Federal agents raid suspected 'maternity hotels' in California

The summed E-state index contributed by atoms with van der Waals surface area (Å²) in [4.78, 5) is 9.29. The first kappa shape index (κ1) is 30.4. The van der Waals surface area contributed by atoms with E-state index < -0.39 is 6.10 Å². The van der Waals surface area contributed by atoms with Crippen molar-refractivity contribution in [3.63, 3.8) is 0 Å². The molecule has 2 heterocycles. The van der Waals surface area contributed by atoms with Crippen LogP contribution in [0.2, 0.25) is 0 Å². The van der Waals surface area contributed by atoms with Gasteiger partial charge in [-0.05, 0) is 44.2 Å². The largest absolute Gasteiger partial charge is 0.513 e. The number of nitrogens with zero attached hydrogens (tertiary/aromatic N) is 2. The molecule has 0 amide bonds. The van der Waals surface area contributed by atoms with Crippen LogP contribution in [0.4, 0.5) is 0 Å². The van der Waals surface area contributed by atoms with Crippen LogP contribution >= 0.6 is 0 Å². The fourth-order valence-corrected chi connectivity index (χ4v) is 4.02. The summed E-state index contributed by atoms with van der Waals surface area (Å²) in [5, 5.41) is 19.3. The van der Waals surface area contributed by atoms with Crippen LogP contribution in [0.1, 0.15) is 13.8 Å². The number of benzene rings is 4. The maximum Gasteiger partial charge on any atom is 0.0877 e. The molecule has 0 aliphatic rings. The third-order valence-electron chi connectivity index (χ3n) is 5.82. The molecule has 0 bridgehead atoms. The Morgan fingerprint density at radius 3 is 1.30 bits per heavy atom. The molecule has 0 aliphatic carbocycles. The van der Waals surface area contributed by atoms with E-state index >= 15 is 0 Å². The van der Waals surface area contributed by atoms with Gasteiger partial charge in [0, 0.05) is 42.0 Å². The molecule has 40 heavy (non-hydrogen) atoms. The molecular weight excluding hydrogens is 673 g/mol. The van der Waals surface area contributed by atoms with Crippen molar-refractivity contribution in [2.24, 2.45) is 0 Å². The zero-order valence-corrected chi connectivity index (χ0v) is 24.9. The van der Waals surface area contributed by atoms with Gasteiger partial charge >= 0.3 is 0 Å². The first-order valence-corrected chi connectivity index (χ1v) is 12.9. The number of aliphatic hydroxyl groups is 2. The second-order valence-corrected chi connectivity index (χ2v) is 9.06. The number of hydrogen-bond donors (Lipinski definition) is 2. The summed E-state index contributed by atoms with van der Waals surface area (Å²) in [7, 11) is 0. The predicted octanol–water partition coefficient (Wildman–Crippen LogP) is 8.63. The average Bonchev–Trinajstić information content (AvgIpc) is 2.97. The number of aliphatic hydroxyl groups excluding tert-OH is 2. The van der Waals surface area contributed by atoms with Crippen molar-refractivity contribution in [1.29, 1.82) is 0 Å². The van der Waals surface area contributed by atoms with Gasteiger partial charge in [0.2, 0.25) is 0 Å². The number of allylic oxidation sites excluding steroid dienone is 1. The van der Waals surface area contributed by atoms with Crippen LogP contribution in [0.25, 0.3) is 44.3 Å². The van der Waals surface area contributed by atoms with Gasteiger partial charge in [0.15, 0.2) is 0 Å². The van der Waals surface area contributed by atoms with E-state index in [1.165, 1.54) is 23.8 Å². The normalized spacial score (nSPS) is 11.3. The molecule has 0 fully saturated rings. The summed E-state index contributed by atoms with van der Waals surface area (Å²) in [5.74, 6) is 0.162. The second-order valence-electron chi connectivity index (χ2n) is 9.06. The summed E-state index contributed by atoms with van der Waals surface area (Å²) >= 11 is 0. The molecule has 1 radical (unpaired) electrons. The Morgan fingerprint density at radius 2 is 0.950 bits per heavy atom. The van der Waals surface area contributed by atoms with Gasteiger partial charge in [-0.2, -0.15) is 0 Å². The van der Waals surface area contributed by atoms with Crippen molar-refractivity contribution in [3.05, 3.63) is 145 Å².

By Steve Gorman LOS ANGELES (Reuters) - Federal agents raided about 20 Southern California locations on Tuesday suspected of involvement in "maternity tourism" schemes providing travel, lodging and medical care to pregnant foreign women seeking to give birth in the United States, immigration officials said. Authorities say the so-called maternity hotels targeted in the sweep catered largely to wealthy women from China who paid $15,000 to $80,000, depending on services offered, in hopes of obtaining U.S. citizenship for their children. The locations searched included three apartment complexes - one each in Los Angeles, Orange and San Bernardino counties - suspected of housing foreign clients, according to the U.S. Immigration and Customs Enforcement agency, or ICE. No criminal arrests were anticipated from Tuesday's raids, which were carried out by federal agents and local law enforcement, said Claude Arnold, special agent in charge of the Homeland Security Investigations office in Los Angeles. The sweep was believed to mark the first such enforcement action against a cottage industry that has gained a growing foothold in the United States in recent years while operating largely out of sight of federal authorities, he said. The U.S. Constitution grants citizenship to any child born on U.S. soil, regardless of parentage, and immigration experts say there is nothing inherently illegal about women coming from abroad to give birth in the United States. But operators of the maternity hotels are suspected of obtaining non-immigrant U.S. visitor visas under false pretenses, as well as engaging in tax fraud, money laundering and other offenses, Arnold said. Any women encountered in the raids were to be interviewed, and those identified as potential material witnesses instructed where and when to report for further questioning, ICE said. Businesses engaged in maternity tourism, also known as "birth tourism," are believed to have been operating for several years, relying on websites, newspaper advertising and social media to promote their services, immigration officials said. As part of the package, clients were promised they would receive Social Security numbers and U.S. passports for their infants, ICE said, documentation the mothers would take with them when they returned to their home countries. Once the children reach adulthood, they can seek U.S. visas for relatives living abroad. More expensive packages include recreational activities, such as visits to Disneyland and shopping malls, ICE said. Clients apparently pay cash for prenatal medical treatment and delivery of their babies. At least some have fraudulently benefited from sharply discounted hospital rates normally reserved for indigent or uninsured patients, according to court documents. More than 400 children linked to operators in Irvine were born at one of the Orange County hospitals they used since January 2013, authorities said. Immigration officials say they believe thousands of Chinese women have been traveling to the United States using temporary visitor visas for the sole purpose of giving birth. They typically arrive through tourist destinations such as Hawaii or Las Vegas to avoid heightened scrutiny they might otherwise encounter at Los Angeles International Airport, officials said. (Reporting by Steve Gorman; Editing by Susan Heavey, Lisa Lambert and Mohammad Zargham)